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The apostle Paul, as penman for the Holy Spirit, wrote the following: “Finally, brethren, whatsoever things are true, whatsoever things are honest, whatsoever things are just, whatsoever things are pure, whatsoever things are lovely, whatsoever things are of good report; if there be any virtue, and if there be any praise, think on these things” (Phil. 4:8).

A person's mind can become either a treasure chest or a trashcan; a jewel box or a junk box. It can be a well-ordered depository for good things or a dump for garbage; a pretty place for delightful walks down memory lane as one grows older or a dreaded pornographic peep show where one is dragged again and again whether they want to go there or not. Our minds can be places of virtue and vitality or they can be dirty and debilitating places.

People’s minds can be bright and wholesome places where lives are designed based on thoughts that are honest, just, pure, lovely, virtuous and commendable. The alternative is that they become dark places where lives are designed and directed according to thoughts and imaginations that are ugly and unhealthy, selfish and sensual, foolish and futile,

The saying, “Good things in, good things out, and garbage in, garbage out" is a familiar one, and conveys some important truth where our thought life is concerned. But it needs to be understood that the garbage “in” one’s mind, though expressed outwardly, never goes completely “out” of one’s mind. Mental garbage stays in the mind where rotten thoughts and imaginations can be (but don't have to be) stirred up to reek and reassert themselves again. Conversely, the “good things in,” —good, wholesome, positive thoughts — also stay in the mind, and if stirred up, renewed and replenished they will offset, overcome and all but obliterate any mental garbage present.

And be renewed in the spirit of your mind

—Eph. 4:23

“Wherefore gird up the loins of your mind, be sober, and hope to the end for the grace that

is to be brought unto you at the revelation of Jesus Christ;”

—1 Pet. 1:13

“For though we walk in the flesh, we do not war after the flesh: (For the weapons of our

warfare are not carnal, but mighty through God to the pulling down of strong holds;)

Casting down imaginations, and every high thing that exalteth itself against the

knowledge of God, and bringing into captivity every thought to the obedience of Christ;”

—2 Cor. 10:3-5

“I beseech you therefore, brethren, by the mercies of God, that ye present your bodies

a living sacrifice, holy, acceptable unto God, which is your reasonable service. And

be not conformed to this world: but be ye transformed by the renewing of your mind, that

ye may prove what is that good, and acceptable, and perfect, will of God.”

—Rom. 12:1, 2

Viktor Frankl (1905-1997) was a world famous neurologist, psychiatrist, psychologist and author based in Vienna, Austria. In 1942, he and his family were incarcerated in Nazi concentration camps. Over the next horrific three years, his father died of starvation and pneumonia, his mother and brother were gassed to death and his wife died from typhus. Frankl survived three years of horrific brutality to sum up in his book, Man’s Search for Meaning what he believed was the greatest lesson he’d learned during his ordeal; he wrote: “Everything can be taken from a man but one thing: the last of the human freedoms — to choose one’s attitude in any given set of circumstances, to choose one’s own way.”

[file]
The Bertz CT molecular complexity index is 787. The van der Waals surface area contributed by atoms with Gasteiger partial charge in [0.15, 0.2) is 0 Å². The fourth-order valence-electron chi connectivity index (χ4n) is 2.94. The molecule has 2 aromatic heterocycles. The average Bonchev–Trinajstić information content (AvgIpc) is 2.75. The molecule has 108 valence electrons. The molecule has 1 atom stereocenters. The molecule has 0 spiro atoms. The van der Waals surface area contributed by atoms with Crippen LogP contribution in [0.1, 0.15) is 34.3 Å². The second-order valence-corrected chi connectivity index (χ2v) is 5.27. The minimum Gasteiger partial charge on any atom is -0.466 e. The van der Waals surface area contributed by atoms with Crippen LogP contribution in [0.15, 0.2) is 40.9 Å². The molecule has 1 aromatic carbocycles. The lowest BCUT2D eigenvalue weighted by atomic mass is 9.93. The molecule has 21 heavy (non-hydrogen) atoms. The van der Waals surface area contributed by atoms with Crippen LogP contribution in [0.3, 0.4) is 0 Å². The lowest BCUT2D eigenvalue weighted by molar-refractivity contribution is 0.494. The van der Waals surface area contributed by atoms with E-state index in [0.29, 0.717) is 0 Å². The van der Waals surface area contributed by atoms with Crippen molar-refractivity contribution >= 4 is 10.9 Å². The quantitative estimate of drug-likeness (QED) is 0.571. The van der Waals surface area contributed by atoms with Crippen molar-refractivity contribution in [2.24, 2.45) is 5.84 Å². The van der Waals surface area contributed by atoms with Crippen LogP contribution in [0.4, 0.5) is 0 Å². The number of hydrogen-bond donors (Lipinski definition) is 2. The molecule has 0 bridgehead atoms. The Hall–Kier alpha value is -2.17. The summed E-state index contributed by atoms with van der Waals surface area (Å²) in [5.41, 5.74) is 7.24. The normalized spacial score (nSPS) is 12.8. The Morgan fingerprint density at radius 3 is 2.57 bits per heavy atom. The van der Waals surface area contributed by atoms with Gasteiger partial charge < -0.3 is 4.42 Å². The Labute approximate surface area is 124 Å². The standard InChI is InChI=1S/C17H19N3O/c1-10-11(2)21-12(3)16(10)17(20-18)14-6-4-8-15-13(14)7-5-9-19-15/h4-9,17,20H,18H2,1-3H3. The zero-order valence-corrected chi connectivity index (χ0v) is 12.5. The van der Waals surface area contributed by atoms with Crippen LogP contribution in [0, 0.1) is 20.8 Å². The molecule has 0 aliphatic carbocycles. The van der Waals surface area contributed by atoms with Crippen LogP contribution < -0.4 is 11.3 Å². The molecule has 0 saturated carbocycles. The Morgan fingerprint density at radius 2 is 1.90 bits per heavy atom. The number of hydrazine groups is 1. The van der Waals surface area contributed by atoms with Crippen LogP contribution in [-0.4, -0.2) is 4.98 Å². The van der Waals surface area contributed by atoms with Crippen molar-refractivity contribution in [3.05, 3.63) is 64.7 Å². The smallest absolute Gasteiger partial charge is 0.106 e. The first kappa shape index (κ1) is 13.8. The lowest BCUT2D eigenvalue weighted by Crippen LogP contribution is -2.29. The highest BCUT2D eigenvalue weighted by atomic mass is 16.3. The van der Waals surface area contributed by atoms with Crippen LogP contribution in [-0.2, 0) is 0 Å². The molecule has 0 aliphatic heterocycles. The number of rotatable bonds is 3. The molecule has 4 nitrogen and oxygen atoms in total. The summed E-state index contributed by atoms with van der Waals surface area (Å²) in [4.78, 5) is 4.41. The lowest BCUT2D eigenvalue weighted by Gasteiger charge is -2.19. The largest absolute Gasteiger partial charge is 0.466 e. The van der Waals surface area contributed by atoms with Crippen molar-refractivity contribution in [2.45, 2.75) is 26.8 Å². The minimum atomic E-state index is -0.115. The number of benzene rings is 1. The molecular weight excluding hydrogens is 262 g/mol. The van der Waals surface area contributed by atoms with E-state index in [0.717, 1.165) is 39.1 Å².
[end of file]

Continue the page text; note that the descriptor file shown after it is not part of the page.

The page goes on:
Frankl posited a great truth. Great achievements commence and are carried out, and the greatest adversity can be overcome, depending on the state of one’s mind, and the state of ones mind depends on the responsibility one takes for the stewardship of his or her own mind. But something all-important and vital is missing and therefore misleading about Frankl’s emphasis on the power there is in ones being able and willing to “choose one’s own way.” What is all-important and vital to our havving a vistorious thought life is that our “own way” in terms of our thoughts, be in conformity with God’s “way” of thinking.”

“For my thoughts are not your thoughts, neither are your ways my ways, saith the Lord.

For as the heavens are higher than the earth, so are my ways higher than your ways,

and my thoughts than your thoughts.”

—Isa. 55:8, 9

“Let this mind be in you, which was also in Christ Jesus.”

—Phil. 2:5

Christians in America and around the world are entering quickly into an era of totalitarian shock and awe in terms of oppression and inhumane brutality on the order of what Victor Frankl’s family and millions of others suffered under the Nazis — what socialism and communism always bring with them wherever they go. There’s never been a time when Christians have needed to understand the importance of the stewardship of their minds more than right now. This will make all the difference in the days ahead, as to whether we are people who are faithful or fitful, people who overcome or are overcome, people who stand or surrender, for as a man “thinketh in his heart, so is he” (Prov. 23:7).

(NOTE: For years, I have presented in churches I’ve pastored and in churches around the country, a series of messages, a seminar of sorts, on “The Stewardship of the Christian Mind.” My intent is to make this available soon by way of a podcast. If and when the Lord allows this to happen, I will appreciate all the help I can get in making people aware of the podcast.)


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